The Morrison government will divert migrants to key areas, establish a rapid train office, and oppose the US Treasury’s reliance on immigration to stimulate economic growth and tax revenues.   In his first interview since joining the Cabinet, Population Minister Alan Tudge said immigration played a key role in the May 18 federal election results – the outlying suburbs of Melbourne, Sydney and Brisbane supporting the Coalition to send fewer migrants. and increased infrastructure.   Tudge said five regional zones would be designated as central to business sponsorship and advice deals designed to alleviate population pressures on the east coast by attracting more skilled migrants to the regions.   Southwest Victoria, Adelaide, the Regional Regions of South Australia, Far North Queensland and Kalgoorlie-Boulder will all receive “Designated Area Migration Agreements” which will allow state-of-the-art councils and companies to sponsor categories of workers.   Tudge also named Dubbo to NSW as a “crying out for workers” field. “One of the skills shortages they have in far north Queensland is with Chinese-speaking diving instructors,” he said. “This will not be on a national shortage of skilled labor list, but it is a very important role in meeting the needs of a growing tourism industry in the region.”   Ministry of the Interior figures show that non-regional skilled migrant visas increased annually under the Coalition, while those devoted to regions increased from a high of 20,510 in 2012-13 to 10,198. in 2016-17.   Mr. Tudge’s transition to the Treasury Portfolio will help bridge the gap between infrastructure and treasure planning that has characterized population policy over the last decade.   This coincides with the creation of a population center of excellence within the ministry to moderate the Treasury’s focus on income and to examine the social and economic factors of immigration.   Despite the target, budget figures indicate that more than 270,000 temporary and permanent migrants will arrive in Australia in 2019, up from 259,000 last year. The figure is 40,000 more than expected in last year’s budget, which is 15 percent.   “It’s always a balance between economic growth and taking into account the significant pressures on our big cities,” Tudge told The Sydney Morning Herald and The Age.   “The issue is not necessarily the overall growth figure for Australia, the challenge is the distribution of that growth.” Demographic pressures – particularly on infrastructure – were “very important issues” for citizens in last month’s federal election, Tudge said.   “As soon as you get to the suburbs and outlying suburbs, people really feel the growth pressures we’ve had in Melbourne, Sydney, and southeastern Queensland.” In many cases, infrastructure has not not only to cope with the demographic pressure, but also to massively increase the infrastructure.   Tudge said the Treasury’s all-in-one population center, which will gather data on migration from several departments, “will crack as quickly as possible” as soon as funding starts on July 1.   “The ambition is to map population growth with the required services and infrastructure much more closely than in the past,” he said.   Tudge said accelerating construction times could speed up some of the $ 30 billion allocated to infrastructure in the April budget if state governments wanted the projects to be delivered faster.   Of the $ 30 billion allocated in April, only 30 per cent is expected to be distributed over the next four years. Read more »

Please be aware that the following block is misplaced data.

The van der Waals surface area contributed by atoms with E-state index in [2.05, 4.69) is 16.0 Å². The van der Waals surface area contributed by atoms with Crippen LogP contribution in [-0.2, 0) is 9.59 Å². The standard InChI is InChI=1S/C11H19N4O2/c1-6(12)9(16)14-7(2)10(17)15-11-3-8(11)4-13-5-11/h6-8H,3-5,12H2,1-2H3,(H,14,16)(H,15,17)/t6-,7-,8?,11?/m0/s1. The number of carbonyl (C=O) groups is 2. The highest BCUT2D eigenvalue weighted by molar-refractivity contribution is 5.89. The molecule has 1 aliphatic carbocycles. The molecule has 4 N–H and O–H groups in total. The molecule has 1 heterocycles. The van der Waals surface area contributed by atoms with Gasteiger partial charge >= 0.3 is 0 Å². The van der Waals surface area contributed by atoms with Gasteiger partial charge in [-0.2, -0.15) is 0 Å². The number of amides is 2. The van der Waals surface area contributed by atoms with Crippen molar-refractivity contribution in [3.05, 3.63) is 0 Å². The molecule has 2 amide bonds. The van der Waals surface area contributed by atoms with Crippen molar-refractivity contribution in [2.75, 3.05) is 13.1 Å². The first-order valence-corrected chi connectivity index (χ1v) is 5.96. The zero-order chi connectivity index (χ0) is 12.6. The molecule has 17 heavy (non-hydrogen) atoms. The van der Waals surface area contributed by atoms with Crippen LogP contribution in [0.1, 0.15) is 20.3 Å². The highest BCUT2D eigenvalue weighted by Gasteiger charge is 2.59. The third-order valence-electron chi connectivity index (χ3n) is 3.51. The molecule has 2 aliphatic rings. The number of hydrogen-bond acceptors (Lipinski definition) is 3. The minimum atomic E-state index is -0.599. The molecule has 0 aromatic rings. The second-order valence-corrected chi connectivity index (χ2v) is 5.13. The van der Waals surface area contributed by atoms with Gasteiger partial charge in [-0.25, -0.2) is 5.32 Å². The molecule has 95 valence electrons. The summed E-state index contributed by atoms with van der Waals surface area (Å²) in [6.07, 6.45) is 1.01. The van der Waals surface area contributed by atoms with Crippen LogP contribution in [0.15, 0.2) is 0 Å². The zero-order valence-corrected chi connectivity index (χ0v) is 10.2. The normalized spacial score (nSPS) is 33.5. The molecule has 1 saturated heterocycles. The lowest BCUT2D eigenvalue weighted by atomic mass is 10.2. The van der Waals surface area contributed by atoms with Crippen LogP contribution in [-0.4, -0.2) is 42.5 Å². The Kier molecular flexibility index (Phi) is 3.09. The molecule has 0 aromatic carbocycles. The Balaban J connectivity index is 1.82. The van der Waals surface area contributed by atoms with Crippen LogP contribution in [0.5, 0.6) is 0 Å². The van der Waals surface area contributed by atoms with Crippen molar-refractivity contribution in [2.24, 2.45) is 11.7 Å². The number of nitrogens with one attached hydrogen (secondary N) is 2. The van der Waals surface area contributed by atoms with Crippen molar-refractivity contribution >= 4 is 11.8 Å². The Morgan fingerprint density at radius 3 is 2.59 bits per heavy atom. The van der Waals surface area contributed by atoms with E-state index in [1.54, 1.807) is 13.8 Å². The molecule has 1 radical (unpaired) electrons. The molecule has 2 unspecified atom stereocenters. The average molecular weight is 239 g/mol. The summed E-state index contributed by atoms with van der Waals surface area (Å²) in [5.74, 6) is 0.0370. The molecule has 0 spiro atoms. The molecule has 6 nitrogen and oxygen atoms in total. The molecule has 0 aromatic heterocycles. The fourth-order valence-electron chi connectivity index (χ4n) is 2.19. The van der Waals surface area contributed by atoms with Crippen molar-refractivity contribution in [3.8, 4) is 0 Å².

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Comprehensive Ranking System/CRS Calculator 2019

Latest CRS Score required for direct Express Entry Program is 465. Apply for Canada Permanent Residency (PR) Visa 2019.
Calculate Your CRS Score in Just 30 Seconds.


 

What is the Comprehensive Ranking System (CRS)?

Comprehensive Ranking System (CRS) Calculator is a calculating tool that will help you to check your eligibility for Canada PR through Express Entry Program in 2019. Based on selection factors like age, education, language proficiency etc, you will be able to calculate your CRS score and apply for Canada PR visa.


 

 Express Entry Points Calculator 2019

The fastest way to get the Canada PR visa is by applying via the federal government’s Express entry program. It is the most popular immigration pathway that provides an immigration pathway for skilled immigrants to settle permanently in Canada. Canada PR visa is the best way for immigrants who are looking to live in Canada on a permanent basis. Having a Canada PR visa allows the holder to live, work or study in Canada for duration of five years.

In this article, we will be discussing the selection criteria for Canada PR visa if a candidate is applying via express entry program. Following are the topics that will be discussed:

  1. What is the Express Entry Program?
  2. What is the Comprehensive Ranking System (CRS)?
  3. How to calculate your CRS score with help of express entry points calculator 2019?
  4. What are the minimum CRS points requirements for Canada PR visa?

 

What is the Express Entry Program?

Canadian government’s Express entry program is a point-based program. It manages the profile of the candidates who have applied under Canada’s three skilled immigration programs – Federal Skilled Worker Program (FSWP), Federal Skilled Trades Program (FSTP) and Canadian Experience Class (CEC). Candidates are required to create an Express profile once they are able to clear the 67 points eligibility criteria.